14 Constant improvement in productivity is needed independent of the farming method to remain profitable.
15 Producers do not have any control over price and are deemed to be price takers
16 Through productivity increases, Farming Enterprises can continue to remain profitable in spite of a Cost Curve 1.Energy efficiency No till – 12-17L/ha New efficient tractors Green energy applications 2. Storage technology Dairy – UHT Apples - CA treatment 18mth 3. Information technology Precision farming – Effective utilization of inputs Measurement and efficiency Management Positioning of seed Automation tractors dairy etc. 4. Biological farming Bacterial soups Organic and Chemical 5. Genetic technology Selection via gene traits Manipulation of genes 6.Economy of scale Size efficiency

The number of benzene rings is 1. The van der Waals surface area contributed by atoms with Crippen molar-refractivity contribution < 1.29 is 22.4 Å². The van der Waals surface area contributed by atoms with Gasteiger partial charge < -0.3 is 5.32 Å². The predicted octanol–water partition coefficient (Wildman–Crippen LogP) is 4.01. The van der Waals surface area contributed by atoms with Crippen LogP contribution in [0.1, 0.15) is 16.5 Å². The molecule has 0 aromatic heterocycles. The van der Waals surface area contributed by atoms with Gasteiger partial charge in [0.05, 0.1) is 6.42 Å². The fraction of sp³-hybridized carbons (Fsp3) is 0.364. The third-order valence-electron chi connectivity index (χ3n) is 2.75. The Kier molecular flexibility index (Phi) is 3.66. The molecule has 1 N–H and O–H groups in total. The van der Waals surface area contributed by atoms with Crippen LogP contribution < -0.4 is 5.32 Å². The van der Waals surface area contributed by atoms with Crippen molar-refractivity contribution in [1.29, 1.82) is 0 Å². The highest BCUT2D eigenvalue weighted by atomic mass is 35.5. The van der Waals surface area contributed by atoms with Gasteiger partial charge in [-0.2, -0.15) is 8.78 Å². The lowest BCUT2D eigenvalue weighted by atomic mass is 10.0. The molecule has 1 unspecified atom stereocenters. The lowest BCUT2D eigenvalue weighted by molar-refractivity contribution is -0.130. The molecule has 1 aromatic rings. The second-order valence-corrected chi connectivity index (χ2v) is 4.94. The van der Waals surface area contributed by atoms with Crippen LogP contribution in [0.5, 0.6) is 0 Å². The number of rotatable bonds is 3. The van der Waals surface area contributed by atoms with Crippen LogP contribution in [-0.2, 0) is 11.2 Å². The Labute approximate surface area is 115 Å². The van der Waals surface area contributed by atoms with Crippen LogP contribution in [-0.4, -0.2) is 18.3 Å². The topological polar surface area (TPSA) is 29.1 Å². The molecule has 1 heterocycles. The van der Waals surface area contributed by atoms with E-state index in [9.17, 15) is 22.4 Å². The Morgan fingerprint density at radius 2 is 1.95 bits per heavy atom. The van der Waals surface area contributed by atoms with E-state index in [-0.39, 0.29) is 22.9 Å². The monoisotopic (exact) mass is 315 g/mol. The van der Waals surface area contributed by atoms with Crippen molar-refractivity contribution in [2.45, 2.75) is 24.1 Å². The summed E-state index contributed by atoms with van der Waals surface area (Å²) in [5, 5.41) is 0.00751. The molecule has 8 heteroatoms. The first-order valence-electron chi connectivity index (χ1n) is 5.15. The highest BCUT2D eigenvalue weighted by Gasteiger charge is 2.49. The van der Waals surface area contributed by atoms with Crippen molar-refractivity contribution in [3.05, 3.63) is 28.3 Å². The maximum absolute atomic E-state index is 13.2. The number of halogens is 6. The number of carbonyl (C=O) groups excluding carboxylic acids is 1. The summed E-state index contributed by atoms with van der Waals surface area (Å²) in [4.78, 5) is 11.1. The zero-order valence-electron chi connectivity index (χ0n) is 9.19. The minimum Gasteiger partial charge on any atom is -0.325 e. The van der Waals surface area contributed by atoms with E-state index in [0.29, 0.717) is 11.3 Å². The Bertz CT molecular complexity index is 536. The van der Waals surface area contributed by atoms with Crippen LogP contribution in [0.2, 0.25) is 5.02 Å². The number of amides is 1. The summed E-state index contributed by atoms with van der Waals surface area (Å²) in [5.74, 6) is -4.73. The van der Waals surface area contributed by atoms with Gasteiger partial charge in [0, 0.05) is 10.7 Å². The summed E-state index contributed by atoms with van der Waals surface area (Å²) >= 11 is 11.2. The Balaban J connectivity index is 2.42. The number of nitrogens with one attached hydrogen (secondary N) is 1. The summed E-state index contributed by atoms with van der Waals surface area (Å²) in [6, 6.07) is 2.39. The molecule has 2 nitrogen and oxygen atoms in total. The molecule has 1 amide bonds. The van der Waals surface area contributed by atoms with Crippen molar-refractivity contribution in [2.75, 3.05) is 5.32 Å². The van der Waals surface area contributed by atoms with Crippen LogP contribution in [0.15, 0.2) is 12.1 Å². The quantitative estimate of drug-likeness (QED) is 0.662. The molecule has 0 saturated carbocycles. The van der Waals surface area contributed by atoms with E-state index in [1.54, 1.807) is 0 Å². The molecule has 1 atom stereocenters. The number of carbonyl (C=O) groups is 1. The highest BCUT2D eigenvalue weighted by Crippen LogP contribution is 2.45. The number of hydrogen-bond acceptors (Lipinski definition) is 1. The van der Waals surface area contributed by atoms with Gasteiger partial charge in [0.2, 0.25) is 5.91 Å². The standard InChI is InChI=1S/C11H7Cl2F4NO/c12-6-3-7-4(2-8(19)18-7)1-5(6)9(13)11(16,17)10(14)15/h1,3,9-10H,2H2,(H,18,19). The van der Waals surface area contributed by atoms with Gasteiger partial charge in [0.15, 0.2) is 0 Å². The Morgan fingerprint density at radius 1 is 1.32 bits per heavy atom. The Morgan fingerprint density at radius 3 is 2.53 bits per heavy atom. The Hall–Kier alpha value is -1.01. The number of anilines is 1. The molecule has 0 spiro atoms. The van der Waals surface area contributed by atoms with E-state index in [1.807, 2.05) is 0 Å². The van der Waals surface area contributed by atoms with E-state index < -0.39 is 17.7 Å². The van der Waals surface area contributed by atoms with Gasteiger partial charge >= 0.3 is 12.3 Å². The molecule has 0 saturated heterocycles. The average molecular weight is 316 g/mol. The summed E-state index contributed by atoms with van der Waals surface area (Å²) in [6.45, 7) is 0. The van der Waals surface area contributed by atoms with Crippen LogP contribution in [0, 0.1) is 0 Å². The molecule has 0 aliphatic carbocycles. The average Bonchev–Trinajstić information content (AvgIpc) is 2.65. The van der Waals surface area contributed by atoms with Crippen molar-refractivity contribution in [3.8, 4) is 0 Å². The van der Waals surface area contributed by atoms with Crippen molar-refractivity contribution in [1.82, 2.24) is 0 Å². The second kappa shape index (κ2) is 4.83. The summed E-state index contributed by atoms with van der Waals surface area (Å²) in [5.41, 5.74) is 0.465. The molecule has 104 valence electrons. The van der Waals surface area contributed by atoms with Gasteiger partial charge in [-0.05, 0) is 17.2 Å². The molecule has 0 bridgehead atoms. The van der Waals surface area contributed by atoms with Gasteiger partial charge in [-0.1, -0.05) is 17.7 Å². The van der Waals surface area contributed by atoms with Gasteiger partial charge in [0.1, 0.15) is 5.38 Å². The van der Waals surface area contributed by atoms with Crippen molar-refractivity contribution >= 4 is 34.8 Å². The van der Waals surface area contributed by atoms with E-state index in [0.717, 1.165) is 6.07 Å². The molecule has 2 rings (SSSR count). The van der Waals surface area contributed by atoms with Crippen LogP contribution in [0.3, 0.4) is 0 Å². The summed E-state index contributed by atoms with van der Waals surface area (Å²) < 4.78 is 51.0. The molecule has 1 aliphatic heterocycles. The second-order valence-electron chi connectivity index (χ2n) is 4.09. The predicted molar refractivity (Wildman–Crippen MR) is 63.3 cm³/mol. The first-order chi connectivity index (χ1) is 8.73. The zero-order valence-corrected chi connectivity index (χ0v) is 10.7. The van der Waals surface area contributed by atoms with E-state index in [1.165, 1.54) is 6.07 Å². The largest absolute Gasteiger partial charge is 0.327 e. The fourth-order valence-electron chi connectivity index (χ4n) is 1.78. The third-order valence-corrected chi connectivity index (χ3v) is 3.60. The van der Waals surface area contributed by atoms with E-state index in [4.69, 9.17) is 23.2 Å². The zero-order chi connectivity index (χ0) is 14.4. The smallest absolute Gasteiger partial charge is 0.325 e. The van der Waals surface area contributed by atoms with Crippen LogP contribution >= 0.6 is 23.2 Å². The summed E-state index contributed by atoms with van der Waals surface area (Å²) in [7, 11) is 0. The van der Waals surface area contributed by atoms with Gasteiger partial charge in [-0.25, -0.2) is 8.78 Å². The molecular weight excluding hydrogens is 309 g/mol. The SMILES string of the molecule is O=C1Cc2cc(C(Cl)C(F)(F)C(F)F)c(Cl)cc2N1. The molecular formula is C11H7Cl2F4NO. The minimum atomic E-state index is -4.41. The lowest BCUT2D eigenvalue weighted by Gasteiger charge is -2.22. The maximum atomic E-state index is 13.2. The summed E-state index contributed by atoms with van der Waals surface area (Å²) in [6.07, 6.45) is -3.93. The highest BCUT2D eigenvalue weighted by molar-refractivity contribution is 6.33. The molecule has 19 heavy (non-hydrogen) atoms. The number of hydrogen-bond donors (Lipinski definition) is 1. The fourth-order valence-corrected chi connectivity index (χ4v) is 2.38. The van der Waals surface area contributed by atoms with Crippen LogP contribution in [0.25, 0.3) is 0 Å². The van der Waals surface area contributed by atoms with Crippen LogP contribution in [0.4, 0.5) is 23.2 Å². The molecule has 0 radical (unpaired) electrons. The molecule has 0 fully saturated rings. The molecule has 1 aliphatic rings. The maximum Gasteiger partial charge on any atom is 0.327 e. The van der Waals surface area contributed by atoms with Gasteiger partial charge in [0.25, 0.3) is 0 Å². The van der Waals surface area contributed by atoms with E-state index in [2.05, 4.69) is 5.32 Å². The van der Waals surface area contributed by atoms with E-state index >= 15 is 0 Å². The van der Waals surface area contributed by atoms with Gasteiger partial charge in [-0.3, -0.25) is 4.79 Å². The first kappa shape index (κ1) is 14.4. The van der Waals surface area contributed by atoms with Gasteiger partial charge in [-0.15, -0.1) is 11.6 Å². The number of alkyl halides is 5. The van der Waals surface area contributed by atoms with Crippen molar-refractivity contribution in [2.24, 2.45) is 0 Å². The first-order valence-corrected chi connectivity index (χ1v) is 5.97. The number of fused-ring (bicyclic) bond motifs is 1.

17 Given all challenges and opportunities farming remain profitable
18 Cyclical production risk needs to be managed
25 Thank you for the opportunity to share some ideas Contact details E Janovsky Tel (011) 350 6102 Email firstname.lastname@example.org@absa.co.za Disclaimer: Although everything has been done to ensure the accuracy of the information, the Bank takes no responsibility for actions or losses that might occur due to the usage of this information.